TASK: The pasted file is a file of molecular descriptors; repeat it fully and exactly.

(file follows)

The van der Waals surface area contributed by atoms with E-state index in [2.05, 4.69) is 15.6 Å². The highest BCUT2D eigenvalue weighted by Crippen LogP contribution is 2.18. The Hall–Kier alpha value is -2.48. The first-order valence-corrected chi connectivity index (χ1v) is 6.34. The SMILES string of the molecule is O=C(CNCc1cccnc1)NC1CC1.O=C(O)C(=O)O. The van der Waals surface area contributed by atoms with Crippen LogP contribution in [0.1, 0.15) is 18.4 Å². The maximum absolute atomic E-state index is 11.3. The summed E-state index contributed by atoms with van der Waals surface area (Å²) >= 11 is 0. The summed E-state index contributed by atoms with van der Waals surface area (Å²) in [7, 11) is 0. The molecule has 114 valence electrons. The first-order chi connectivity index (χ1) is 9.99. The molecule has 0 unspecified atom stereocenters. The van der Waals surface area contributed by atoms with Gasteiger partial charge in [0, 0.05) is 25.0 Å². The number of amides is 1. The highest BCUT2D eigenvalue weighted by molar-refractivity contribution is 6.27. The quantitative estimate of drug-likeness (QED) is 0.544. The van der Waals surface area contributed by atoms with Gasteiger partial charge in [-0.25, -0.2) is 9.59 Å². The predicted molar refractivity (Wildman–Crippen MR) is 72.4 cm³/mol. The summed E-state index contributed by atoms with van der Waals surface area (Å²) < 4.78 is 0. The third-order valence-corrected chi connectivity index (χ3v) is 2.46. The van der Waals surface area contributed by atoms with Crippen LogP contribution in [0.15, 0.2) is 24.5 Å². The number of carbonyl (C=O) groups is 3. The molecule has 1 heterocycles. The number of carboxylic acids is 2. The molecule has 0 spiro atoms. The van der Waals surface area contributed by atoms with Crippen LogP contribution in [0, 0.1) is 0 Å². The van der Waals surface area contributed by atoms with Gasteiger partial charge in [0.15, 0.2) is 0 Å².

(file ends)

The van der Waals surface area contributed by atoms with E-state index in [2.05, 4.69) is 15.6 Å². The highest BCUT2D eigenvalue weighted by Crippen LogP contribution is 2.18. The Hall–Kier alpha value is -2.48. The first-order valence-corrected chi connectivity index (χ1v) is 6.34. The SMILES string of the molecule is O=C(CNCc1cccnc1)NC1CC1.O=C(O)C(=O)O. The van der Waals surface area contributed by atoms with Crippen LogP contribution in [0.1, 0.15) is 18.4 Å². The maximum absolute atomic E-state index is 11.3. The summed E-state index contributed by atoms with van der Waals surface area (Å²) >= 11 is 0. The summed E-state index contributed by atoms with van der Waals surface area (Å²) in [7, 11) is 0. The molecule has 114 valence electrons. The first-order chi connectivity index (χ1) is 9.99. The molecule has 0 unspecified atom stereocenters. The van der Waals surface area contributed by atoms with Gasteiger partial charge in [0, 0.05) is 25.0 Å². The number of amides is 1. The highest BCUT2D eigenvalue weighted by molar-refractivity contribution is 6.27. The quantitative estimate of drug-likeness (QED) is 0.544. The van der Waals surface area contributed by atoms with Gasteiger partial charge in [-0.25, -0.2) is 9.59 Å². The predicted molar refractivity (Wildman–Crippen MR) is 72.4 cm³/mol. The summed E-state index contributed by atoms with van der Waals surface area (Å²) < 4.78 is 0. The third-order valence-corrected chi connectivity index (χ3v) is 2.46. The van der Waals surface area contributed by atoms with Crippen LogP contribution in [0.15, 0.2) is 24.5 Å². The number of carbonyl (C=O) groups is 3. The molecule has 1 heterocycles. The number of carboxylic acids is 2. The molecule has 0 spiro atoms. The van der Waals surface area contributed by atoms with Crippen LogP contribution in [0, 0.1) is 0 Å². The van der Waals surface area contributed by atoms with Gasteiger partial charge in [0.15, 0.2) is 0 Å².